If you ask just about any saxophone player on the planet what their biggest day to day gear challenge is, they would answer reeds!
The fact is, those little pieces of cane can make the difference between joy and pain in a practice session and although reed manufacturing has got so
much better, we all know that every box of reeds will contain a few “dogs” for every gem.
So as saxophone players we are faced with two options. Well three if I’m really honest. We can either just throw away a lot of reeds (which is very expensive!)
or invest some time learning how we can adjust our reeds to make more of the playable.
Oh, yes and third, go for synthetic reeds - which are getting better all the time but for me sacrifice too much tone for convenience.
Over the years I’ve spent a lot of time learning how to make the most of my reeds. I’m no reed adjusting guru but I know how to get the majority of them
working for me without spending most of my practice time fiddling with them.
I’ve also been through the gamut of reed adjusting tools from reed rush to knives and sticks, each of which require a little practice to use quickly and
effectively. The aim after all is to be playing, not tinkering with reeds.
I was therefore intrigued (if a little anxious) about checking out yet another tool for reed adjusting when the Reed Geek arrived this week.
First off, it’s elegant. And it’s simple. Although, like most well designed things, it has a few tricks up it’s sleeve.
In it’s most basic form, reed adjusting comprises a number of steps that address different parts of the reed. The back, rails and the tip may all need
work to get a problem reed playing.
For this you generally need a few different pieces of kit - a file or sandpaper, a reed knife, a glass plate.
"I’m sure the Reed Geek would pay for itself many times over.:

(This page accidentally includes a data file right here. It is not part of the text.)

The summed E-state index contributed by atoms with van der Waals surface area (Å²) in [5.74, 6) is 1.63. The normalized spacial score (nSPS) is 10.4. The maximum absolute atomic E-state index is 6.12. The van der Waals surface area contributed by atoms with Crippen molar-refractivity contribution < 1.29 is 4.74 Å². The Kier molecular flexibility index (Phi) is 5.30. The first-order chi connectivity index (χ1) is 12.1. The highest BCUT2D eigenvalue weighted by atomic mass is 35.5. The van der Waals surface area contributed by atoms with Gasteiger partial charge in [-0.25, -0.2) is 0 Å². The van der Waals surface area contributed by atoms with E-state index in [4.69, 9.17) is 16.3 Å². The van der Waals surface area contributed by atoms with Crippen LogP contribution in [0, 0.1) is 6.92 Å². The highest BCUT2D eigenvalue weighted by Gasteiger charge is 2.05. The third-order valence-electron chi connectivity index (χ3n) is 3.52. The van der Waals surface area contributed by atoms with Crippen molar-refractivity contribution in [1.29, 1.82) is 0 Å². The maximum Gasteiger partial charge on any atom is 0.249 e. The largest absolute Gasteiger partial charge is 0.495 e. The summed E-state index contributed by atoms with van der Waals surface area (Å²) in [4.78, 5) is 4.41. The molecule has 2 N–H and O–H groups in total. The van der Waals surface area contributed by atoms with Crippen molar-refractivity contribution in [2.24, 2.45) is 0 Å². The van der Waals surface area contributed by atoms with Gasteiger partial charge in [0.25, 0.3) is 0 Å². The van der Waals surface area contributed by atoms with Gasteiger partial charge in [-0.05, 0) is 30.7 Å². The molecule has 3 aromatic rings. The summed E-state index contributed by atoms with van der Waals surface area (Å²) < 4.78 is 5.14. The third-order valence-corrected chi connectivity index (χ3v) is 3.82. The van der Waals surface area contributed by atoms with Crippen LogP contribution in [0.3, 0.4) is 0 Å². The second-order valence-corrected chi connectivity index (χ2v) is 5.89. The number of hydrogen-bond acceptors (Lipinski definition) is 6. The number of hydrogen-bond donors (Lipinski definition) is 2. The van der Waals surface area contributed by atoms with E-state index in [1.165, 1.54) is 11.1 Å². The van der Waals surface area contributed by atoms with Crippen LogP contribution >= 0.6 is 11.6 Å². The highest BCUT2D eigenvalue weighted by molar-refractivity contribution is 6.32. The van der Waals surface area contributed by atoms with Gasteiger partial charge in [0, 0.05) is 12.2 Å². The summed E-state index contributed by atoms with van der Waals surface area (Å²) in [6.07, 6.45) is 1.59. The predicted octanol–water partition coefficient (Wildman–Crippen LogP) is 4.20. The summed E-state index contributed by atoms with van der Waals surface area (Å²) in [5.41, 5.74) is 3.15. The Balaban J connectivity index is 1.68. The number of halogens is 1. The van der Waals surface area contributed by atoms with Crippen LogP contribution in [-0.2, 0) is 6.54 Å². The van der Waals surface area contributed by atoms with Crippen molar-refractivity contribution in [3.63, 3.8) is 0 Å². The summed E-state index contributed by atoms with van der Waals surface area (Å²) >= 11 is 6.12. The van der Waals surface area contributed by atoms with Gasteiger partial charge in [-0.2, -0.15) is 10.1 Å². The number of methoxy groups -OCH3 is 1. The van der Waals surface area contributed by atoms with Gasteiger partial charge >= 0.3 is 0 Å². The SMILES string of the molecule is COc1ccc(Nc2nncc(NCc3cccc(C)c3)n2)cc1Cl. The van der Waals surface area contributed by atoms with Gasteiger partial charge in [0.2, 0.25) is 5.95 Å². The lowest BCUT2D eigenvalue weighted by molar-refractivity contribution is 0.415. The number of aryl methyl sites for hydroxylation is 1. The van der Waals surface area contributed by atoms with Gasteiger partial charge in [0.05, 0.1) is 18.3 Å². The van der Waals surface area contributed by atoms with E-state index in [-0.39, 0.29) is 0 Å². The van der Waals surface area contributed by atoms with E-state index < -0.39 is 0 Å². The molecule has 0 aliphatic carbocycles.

After a few minutes playing with the Reed Geek I quickly realised that I no longer need any of those, and actually I was getting results faster and more
consistently than on any other combination of reed care tools.
Developed by Mauro Di Gioia, the Reed Geek is an engineered steel bar that has a neat cutting blade built into each edge. Although really effective on
the reed, the edges are not dangerous to the fingers and don’t need sharpening.
The optional Plaque and Gauge set is handy for identifying reed issues.
Mauro has also very cleverly incorporated a complex profile on one end which is perfect for precision shaping of the reed tip and rails. And at just 65mm
or about 2 ½ inches long it’s extremely compact and portable. In fact you would have to be careful not to lose it in your sax case!
One of the features I most liked about the Reed Geek is how you can very quickly sort out a warped reed back with just a few simple scrapes. Even brand
new reeds can be slightly warped and, in my opinion, this is one of the most common reasons why reeds don’t play as expected.
In comparison to a box of Reed Rush and some sandpaper, the Reed Geek isn’t cheap. However with just a couple minutes of experimentation and a read through
the enclosed instructions I could easily get just about every reed in my “dog box” to work. I’m sure the Reed Geek would pay for itself many times
I think the Reed Geek is a truly innovative and frankly “clever” tool that really should be a part of every players’ saxophone kit. I’m a fan although
i’m a little concerned to find myself digging through drawers this week looking for boxes of old reeds to fix!
Now watch this:
Check out our video review of the ReedGeek
About the blog:
I created this blog to share my experience touring and performing over the last 30 years all over the world with big bands, jazz ensembles, symphony orchestras and touring shows. I've pretty much worked in every part of the music business from soloist to band leader, musical director, studio musician and even managing an orchestra in London's west end. I love talking about saxophone and helping others to reach their saxophone goals. Most importantly though, I want to hear about your progress, challenges and victories on the road to learning sax. Leave me a comment to start the conversation! Nigel McGill